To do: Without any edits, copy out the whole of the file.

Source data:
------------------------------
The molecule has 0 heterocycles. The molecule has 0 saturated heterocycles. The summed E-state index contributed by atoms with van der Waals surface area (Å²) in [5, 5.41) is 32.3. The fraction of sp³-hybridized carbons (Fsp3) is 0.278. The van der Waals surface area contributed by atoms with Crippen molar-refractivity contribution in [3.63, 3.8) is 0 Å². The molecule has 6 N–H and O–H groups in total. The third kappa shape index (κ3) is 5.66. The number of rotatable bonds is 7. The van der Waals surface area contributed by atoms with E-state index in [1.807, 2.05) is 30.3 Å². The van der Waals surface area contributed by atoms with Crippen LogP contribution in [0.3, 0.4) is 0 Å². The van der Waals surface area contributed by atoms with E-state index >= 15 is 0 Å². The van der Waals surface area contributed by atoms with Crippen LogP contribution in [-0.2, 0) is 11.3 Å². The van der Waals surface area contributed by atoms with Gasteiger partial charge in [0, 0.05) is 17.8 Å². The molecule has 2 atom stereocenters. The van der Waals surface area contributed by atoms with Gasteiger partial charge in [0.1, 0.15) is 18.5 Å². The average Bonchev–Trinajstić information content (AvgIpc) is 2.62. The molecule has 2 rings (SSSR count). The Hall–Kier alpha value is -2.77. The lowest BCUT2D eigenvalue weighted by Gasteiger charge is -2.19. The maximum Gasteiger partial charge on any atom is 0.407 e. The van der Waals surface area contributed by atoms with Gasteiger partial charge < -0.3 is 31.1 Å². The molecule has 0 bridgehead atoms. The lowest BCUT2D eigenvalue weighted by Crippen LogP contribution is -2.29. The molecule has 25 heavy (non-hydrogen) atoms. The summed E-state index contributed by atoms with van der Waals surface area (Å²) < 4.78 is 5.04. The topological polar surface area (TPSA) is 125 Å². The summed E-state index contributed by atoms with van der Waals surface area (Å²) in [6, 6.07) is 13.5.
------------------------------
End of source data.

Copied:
The molecule has 0 heterocycles. The molecule has 0 saturated heterocycles. The summed E-state index contributed by atoms with van der Waals surface area (Å²) in [5, 5.41) is 32.3. The fraction of sp³-hybridized carbons (Fsp3) is 0.278. The van der Waals surface area contributed by atoms with Crippen molar-refractivity contribution in [3.63, 3.8) is 0 Å². The molecule has 6 N–H and O–H groups in total. The third kappa shape index (κ3) is 5.66. The number of rotatable bonds is 7. The van der Waals surface area contributed by atoms with E-state index in [1.807, 2.05) is 30.3 Å². The van der Waals surface area contributed by atoms with Crippen LogP contribution in [0.3, 0.4) is 0 Å². The van der Waals surface area contributed by atoms with E-state index >= 15 is 0 Å². The van der Waals surface area contributed by atoms with Crippen LogP contribution in [-0.2, 0) is 11.3 Å². The van der Waals surface area contributed by atoms with Gasteiger partial charge in [0, 0.05) is 17.8 Å². The molecule has 2 atom stereocenters. The van der Waals surface area contributed by atoms with Gasteiger partial charge in [0.1, 0.15) is 18.5 Å². The average Bonchev–Trinajstić information content (AvgIpc) is 2.62. The molecule has 2 rings (SSSR count). The Hall–Kier alpha value is -2.77. The lowest BCUT2D eigenvalue weighted by Gasteiger charge is -2.19. The maximum Gasteiger partial charge on any atom is 0.407 e. The van der Waals surface area contributed by atoms with Gasteiger partial charge < -0.3 is 31.1 Å². The molecule has 0 bridgehead atoms. The lowest BCUT2D eigenvalue weighted by Crippen LogP contribution is -2.29. The molecule has 25 heavy (non-hydrogen) atoms. The summed E-state index contributed by atoms with van der Waals surface area (Å²) < 4.78 is 5.04. The topological polar surface area (TPSA) is 125 Å². The summed E-state index contributed by atoms with van der Waals surface area (Å²) in [6, 6.07) is 13.5.